Austin retail tops in Texas
market insight

Austin retail tops in Texas

Weitzman recently released its mid-year 2018 retail report for Austin, which continues to be a very healthy. Connect Media discussed the trends with Gabe Sanchez, who is senior vice president with Weitzman’s Austin office.  Sanchez’s focus is on tenant representation and project leasing.

 Q. How does the Austin market look right now for retail?

A. Our retail space right now is essentially full, with an occupancy rate of 96.1%. In terms of new space, we’re on track to add about 700,000 square feet in 2018, which of course is extremely conservative construction. New space is coming online significantly pre-leased, and it’s anchored by entertainment, food, fitness and specialty concepts, all of which are proving internet-resistant. Currently, Austin’s unemployment rate is under 3%, and we’ve added more than 400,000 residents since 2010. That creates a lot of healthy demand for goods and services, so we expect a strong retail market for the foreseeable future.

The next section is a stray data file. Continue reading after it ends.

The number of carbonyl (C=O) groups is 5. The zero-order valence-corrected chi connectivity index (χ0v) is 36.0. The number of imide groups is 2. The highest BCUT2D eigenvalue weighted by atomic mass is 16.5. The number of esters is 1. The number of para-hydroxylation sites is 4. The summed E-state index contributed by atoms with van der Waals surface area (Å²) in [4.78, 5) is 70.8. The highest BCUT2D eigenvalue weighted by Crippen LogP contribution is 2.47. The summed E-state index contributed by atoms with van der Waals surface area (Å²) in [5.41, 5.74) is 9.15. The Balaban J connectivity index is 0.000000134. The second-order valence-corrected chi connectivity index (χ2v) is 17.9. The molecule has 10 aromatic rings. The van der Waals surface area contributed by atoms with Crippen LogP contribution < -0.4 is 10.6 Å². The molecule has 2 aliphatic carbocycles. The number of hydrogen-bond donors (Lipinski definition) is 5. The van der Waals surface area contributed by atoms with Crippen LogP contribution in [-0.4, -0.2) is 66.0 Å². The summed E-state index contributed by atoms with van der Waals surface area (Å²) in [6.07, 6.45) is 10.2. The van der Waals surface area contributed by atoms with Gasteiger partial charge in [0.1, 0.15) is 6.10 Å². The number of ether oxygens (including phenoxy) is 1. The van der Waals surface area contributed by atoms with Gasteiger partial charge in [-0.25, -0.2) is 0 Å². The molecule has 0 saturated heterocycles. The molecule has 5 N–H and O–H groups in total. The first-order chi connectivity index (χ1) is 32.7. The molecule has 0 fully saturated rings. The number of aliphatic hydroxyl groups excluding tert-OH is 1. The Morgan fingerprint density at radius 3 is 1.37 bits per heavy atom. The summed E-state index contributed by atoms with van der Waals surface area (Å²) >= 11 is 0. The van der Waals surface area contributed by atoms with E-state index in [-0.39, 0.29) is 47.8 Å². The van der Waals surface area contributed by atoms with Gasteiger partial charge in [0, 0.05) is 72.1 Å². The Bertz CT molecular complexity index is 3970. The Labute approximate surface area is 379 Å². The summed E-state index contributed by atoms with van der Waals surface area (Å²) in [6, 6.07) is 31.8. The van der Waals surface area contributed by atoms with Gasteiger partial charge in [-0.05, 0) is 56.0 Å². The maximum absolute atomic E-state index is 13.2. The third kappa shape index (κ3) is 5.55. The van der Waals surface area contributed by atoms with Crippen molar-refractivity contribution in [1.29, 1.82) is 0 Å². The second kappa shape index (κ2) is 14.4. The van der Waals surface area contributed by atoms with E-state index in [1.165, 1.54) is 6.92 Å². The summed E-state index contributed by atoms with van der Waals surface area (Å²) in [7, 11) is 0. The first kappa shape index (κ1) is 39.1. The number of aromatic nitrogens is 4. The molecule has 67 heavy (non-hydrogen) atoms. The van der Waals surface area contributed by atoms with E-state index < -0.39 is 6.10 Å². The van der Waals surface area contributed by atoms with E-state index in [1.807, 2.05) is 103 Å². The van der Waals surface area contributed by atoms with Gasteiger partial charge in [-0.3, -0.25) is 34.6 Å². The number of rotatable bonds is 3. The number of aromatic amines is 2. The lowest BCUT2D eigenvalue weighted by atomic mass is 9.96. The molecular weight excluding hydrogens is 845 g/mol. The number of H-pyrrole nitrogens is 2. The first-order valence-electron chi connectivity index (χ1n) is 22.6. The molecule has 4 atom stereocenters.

Q. Are you surprised that Austin again ranks as Texas’ healthiest major-metro retail market?

A. Not really. We see the formula for the current market being a strong economy, plus healthy demand, plus limited construction means higher occupancy. Even as we see closings from legacy retailers Toys “R” Us and Sears, we’re confident that those spaces will find new tenancy sooner rather than later. In a market with such limited space, it’s not unusual to get a letter of intent from a new tenant soon after an older tenant announces it is closing. We’re seeing vacant anchor space often redeveloped for multi-tenant or mixed-use space, especially in core submarkets with density and barriers to entry.

 Q. How long do you expect the current cycle to last?

A. The answer, of course, is that we can’t say for sure. But even the most pessimistic economists and market watchers don’t see anything disrupting this healthy cycle for the next several years at the earliest. If we were overbuilding with a lot of speculative retail space and it looked like demand might soften, I’d be worried. But that’s not the case at all.

This Q&A originally ran in Connect Daily.